The bank has indicated it will use its existing European Union banks, in Dublin, Frankfurt and Luxembourg to anchor its European Union operations after Brexit.

“This new building gives us room to grow and some flexibility within the European Union,” senior country officer for JP Morgan in Ireland Carin Bryans said in the statement.

Ireland has engaged on a major lobbying campaign during the past year to try to convince companies with large bases in the United Kingdom to consider moving some of their staff to Ireland to maintain access to the European Union’s single market.

Hubertus Vaeth, the head of Frankfurt’s campaign to promote the city to banks since Britain voted to leave the EU, told Reuters earlier this month he expected the five largest U.S. investment banks to move staff to more than one EU location with around 1,000 going to Frankfurt and possibly more to Dublin.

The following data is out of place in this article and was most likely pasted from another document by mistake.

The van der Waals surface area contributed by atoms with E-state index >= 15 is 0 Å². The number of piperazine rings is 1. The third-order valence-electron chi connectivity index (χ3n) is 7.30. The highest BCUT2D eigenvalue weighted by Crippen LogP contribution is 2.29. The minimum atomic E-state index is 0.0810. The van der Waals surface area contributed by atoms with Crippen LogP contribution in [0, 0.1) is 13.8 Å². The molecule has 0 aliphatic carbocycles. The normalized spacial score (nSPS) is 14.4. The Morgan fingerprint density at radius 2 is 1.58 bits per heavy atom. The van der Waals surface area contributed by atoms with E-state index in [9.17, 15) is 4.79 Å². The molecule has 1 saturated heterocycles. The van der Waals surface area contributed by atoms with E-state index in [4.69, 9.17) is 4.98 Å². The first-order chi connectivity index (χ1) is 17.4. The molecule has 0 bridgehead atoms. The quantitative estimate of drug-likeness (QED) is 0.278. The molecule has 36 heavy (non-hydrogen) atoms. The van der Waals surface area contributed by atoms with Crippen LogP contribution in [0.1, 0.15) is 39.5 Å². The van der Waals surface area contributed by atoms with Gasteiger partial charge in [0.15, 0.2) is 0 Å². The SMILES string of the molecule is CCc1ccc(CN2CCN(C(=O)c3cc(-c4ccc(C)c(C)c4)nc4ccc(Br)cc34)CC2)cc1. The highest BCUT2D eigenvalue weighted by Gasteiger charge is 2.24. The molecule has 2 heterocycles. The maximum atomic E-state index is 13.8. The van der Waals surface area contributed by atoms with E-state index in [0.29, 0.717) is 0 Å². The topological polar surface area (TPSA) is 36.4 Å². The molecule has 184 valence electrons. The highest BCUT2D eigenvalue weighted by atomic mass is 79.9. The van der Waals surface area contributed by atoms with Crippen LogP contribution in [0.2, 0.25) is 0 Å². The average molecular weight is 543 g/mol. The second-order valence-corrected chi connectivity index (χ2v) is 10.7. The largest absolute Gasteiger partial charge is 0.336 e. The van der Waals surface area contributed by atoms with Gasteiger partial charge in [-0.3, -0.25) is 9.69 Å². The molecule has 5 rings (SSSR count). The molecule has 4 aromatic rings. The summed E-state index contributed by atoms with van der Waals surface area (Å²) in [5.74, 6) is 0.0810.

Rivalry between the different EU cities has become acrimonious at times, with Ireland complaining to the European Commission that it is being undercut by predatory behaviour by other centres.

Ireland’s financial services minister, Eoghan Murphy, said in a statement on Monday that JPMorgan’s announcement was “a welcome vote of confidence in the strength of Ireland’s offering and Dublin’s status as a major financial centre.”

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